Sixty Years of Speech: A Study of Language Change in Adulthood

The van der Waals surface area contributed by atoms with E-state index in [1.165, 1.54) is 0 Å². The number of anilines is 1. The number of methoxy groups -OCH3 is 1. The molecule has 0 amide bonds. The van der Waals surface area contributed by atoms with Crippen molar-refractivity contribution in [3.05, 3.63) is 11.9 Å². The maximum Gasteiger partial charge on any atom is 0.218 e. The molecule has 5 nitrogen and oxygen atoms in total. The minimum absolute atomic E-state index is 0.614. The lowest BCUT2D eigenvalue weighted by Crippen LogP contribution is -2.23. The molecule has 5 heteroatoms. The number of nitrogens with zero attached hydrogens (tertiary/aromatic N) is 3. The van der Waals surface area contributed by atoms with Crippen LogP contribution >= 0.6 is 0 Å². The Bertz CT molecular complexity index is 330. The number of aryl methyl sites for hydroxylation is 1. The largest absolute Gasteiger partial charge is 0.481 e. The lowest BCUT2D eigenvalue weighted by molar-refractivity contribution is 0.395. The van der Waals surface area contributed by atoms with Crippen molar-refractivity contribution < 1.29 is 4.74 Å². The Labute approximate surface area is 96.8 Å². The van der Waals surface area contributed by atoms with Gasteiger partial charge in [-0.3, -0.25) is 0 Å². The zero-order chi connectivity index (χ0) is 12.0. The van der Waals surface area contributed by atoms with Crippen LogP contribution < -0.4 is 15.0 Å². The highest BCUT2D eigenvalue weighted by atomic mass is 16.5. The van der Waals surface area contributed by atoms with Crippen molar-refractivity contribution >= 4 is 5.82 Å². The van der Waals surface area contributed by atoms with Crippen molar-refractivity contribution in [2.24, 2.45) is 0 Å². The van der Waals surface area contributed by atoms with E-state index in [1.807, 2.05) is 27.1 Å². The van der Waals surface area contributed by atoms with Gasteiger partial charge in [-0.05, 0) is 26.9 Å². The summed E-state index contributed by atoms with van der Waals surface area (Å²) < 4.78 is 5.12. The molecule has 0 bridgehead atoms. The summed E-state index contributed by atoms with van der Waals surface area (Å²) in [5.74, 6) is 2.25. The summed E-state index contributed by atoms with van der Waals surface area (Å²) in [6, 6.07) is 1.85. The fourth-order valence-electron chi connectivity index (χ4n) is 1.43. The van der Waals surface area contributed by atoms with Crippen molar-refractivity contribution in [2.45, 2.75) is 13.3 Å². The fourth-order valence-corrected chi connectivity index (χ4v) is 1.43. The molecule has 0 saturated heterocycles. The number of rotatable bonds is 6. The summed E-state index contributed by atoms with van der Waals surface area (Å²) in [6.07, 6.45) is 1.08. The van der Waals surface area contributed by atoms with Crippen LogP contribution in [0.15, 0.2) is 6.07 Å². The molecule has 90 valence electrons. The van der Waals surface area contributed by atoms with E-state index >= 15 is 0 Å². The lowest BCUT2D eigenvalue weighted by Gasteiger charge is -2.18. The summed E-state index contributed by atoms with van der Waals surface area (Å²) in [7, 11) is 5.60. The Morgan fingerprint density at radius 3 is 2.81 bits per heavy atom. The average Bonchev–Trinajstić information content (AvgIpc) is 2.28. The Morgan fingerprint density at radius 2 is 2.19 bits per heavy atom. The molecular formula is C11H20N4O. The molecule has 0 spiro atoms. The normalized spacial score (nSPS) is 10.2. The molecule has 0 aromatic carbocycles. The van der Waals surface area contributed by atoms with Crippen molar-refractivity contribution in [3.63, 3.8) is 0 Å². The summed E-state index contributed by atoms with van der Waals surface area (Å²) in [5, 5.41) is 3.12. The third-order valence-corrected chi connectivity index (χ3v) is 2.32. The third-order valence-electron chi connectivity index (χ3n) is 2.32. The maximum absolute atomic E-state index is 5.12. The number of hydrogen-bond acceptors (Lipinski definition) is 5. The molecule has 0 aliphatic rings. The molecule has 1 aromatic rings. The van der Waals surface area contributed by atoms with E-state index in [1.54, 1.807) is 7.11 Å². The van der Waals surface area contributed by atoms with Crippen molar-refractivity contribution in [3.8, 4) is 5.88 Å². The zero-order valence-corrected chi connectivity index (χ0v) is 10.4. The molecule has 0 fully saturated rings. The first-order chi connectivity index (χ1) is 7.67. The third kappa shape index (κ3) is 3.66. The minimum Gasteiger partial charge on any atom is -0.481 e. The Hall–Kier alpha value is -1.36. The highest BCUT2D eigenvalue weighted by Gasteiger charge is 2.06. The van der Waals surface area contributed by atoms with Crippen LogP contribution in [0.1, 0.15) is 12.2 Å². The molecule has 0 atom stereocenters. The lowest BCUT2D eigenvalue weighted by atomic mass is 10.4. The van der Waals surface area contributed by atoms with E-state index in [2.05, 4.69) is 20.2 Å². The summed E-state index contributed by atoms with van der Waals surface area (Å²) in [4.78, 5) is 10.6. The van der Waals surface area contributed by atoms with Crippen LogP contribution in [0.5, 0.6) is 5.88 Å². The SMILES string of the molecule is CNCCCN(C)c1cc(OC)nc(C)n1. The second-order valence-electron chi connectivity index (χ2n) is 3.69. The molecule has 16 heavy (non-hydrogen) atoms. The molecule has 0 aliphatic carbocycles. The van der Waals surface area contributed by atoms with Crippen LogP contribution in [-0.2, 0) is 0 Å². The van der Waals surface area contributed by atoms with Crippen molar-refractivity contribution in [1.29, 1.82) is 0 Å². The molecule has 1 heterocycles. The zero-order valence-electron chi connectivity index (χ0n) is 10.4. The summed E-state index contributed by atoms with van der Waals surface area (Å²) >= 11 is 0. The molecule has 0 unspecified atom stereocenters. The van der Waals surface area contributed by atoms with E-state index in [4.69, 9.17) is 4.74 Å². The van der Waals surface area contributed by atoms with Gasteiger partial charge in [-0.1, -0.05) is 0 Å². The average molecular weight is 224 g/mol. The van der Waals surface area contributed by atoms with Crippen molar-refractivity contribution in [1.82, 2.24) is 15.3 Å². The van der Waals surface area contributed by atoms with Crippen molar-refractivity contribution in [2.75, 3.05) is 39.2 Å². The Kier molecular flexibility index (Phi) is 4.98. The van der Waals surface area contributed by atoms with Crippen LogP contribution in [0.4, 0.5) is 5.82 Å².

Research on language change has been complicated and hindered by the problem of obtaining quality data. In many cases, the large volume of time required to collect recorded speech at different intervals, as necessary in lifespan studies, is prohibitive. Researchers further risk having participants drop out, leading to a limited pool of data. One way to avoid this is to use recordings available in the public domain that have been recorded for other purposes. The BBC broadcaster Sir David Attenborough is one of the few people who have had occasion to be recorded regularly over a great span of their lives. In this study, a selection of clips from wildlife documentaries that he has narrated furnishes the data for a glimpse into the possibilities of language change in adulthood. Received Pronunciation, the accent that Attenborough commands, is in the spotlight in this study. Two features of speech, namely, the presence and degree of t-glottalisation and the TRAP/STRUT vowel distinction, are examined in Attenborough’s speech against a background of known changes in the general usage of Received Pronunciation. The aim of the study is thus to see if language change occurs within the speech of an adult individual, particularly one whose speech is almost iconic. His narration from the 1960s is compared with narrations from the 1980s and 2000s in a dataset spanning nearly 60 years with the aim of discerning any trajectories of change. Some patterns in his formant values for several vowels across the three year groups are also discussed to provide an idea of what sort of changes can occur in the course of nearly 60 years. The study ultimately finds limited change in level of t-glottaling and only a slight movement of his TRAP/STRUT vowels towards each other between the narrations of the 1960s and the 1980s, with no perceptible change thereafter. The changes in community use of Received Pronunciation seem to affect him little. In terms of the overall vowel space, the trend seems to be towards a centering of most of the vowels, particularly the front vowels. Some plausible explanations for the limited amount of change are discussed in the article, which include Attenborough being seen as a steward of the accent as well as its utility to him in his position as a renowned broadcaster. The article also brings up the need for more research into the interface of gerontology and sociolinguistics, as the quite pronounced centering of the vowels may suggest natural age-related pronunciation effects.
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